Florida’s John M. McKay Scholarships for Students with Disabilities Program was enacted and launched in 1999, making it the nation’s first school voucher program for students with special needs. The Florida legislature expanded the program in 2000. Learn more about the most up-to-date program details on this page, including eligibility, funding, regulations, legal history, and more.
America’s first voucher program exclusively for students with special needs
30,553 participating students (2015–16)
13 percent of students eligible statewide
1,355 participating schools (2015–16)
Average voucher value: $7,069 (2015–16 projected)
Value as a percentage of public school per-student spending: 84 percent
Florida’s John M. McKay Scholarships for Students with Disabilities Program allows public school students with disabilities or 504 plans to receive vouchers to attend private schools or other public schools.
Vouchers are worth the same amount public schools would have spent on a participating child, though funding may not exceed the private school’s tuition and fees. Parents may supplement vouchers with their own money.
Students with disabilities—who have Individualized Education Plans or a 504 plan—enrolled in public school for at least one year are eligible. Section 504 protects qualified individuals with disabilities, defined as persons with a physical or mental impairment that substantially limits one or more major life activities.
Florida’s John M. McKay Scholarships program was the first of its kind in the country and remains the model for similar, newly created programs in other states. The program excels on funding power and school requirements. Vouchers are worth up to the child’s full funding in his or her previous public schools. As for school requirements, participating schools must be approved by the state and report to parents annually on voucher students’ progress. Private schools are not required to accept all students—an important feature, as not all private schools are equipped to educate students with special needs. The program’s only shortcoming is that it is limited, in this case to students with special needs. Obviously those children deserve access to a great education, but other Florida students similarly could benefit from McKay’s generous vouchers. Should the program expand eligibility, it would only improve upon its already great achievements.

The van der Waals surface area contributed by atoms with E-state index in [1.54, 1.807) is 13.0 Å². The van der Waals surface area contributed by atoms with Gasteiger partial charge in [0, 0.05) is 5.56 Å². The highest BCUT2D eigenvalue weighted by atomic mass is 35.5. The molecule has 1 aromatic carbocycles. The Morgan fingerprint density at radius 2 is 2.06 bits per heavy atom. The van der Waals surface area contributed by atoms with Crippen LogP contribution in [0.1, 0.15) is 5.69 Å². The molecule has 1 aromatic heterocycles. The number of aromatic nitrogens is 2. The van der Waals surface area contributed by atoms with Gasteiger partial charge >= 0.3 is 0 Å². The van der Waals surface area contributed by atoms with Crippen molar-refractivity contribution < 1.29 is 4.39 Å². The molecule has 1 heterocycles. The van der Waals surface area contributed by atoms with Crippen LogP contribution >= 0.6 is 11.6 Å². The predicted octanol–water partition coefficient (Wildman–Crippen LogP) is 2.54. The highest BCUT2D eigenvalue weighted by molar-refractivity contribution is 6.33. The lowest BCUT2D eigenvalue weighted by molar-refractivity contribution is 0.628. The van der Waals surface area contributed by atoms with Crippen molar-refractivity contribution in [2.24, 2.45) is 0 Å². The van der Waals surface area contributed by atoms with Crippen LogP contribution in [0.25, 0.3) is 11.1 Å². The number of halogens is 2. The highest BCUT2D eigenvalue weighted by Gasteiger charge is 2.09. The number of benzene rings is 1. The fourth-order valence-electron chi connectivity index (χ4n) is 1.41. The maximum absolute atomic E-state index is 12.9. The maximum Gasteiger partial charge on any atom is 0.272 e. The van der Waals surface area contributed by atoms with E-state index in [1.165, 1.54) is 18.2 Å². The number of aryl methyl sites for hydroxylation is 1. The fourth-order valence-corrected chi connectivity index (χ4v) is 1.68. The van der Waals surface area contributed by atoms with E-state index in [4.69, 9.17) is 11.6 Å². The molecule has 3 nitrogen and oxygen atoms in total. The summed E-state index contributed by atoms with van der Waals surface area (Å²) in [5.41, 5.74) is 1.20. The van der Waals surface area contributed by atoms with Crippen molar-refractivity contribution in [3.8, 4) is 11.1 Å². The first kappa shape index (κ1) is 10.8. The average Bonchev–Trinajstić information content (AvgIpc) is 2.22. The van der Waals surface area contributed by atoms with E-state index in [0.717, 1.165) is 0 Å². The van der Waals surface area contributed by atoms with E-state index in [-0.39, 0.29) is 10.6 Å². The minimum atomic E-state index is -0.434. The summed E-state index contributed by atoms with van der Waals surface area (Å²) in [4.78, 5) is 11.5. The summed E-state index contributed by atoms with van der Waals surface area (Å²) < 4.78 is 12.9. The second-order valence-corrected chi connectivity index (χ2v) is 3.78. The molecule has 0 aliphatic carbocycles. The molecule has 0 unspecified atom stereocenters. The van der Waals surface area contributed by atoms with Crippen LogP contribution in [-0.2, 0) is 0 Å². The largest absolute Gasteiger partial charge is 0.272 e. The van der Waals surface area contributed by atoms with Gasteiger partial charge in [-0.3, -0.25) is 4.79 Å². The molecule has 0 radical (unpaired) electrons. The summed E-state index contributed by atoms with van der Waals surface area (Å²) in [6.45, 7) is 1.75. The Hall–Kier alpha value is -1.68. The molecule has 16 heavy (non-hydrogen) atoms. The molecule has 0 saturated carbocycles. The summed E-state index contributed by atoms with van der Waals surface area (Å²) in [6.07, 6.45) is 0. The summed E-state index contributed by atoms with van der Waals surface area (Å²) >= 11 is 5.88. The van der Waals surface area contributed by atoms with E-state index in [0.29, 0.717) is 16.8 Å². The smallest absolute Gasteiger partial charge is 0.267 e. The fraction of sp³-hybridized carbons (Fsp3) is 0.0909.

In July 2014, Citizens for Strong Schools, Inc. and Fund Education Now amended a five-year-old lawsuit alleging the state has failed to adequately fund public education to include new claims concerning the Florida Tax Credit Scholarship Program and the McKay voucher program for students with special needs. The plaintiffs’ amended complaint contends the school choice programs, among other programs, unconstitutionally “divert” money from Florida’s public schools. Trial as expected in early 2016. Citizens for Strong Schools, et al. v. State Bd. of Educ., et al.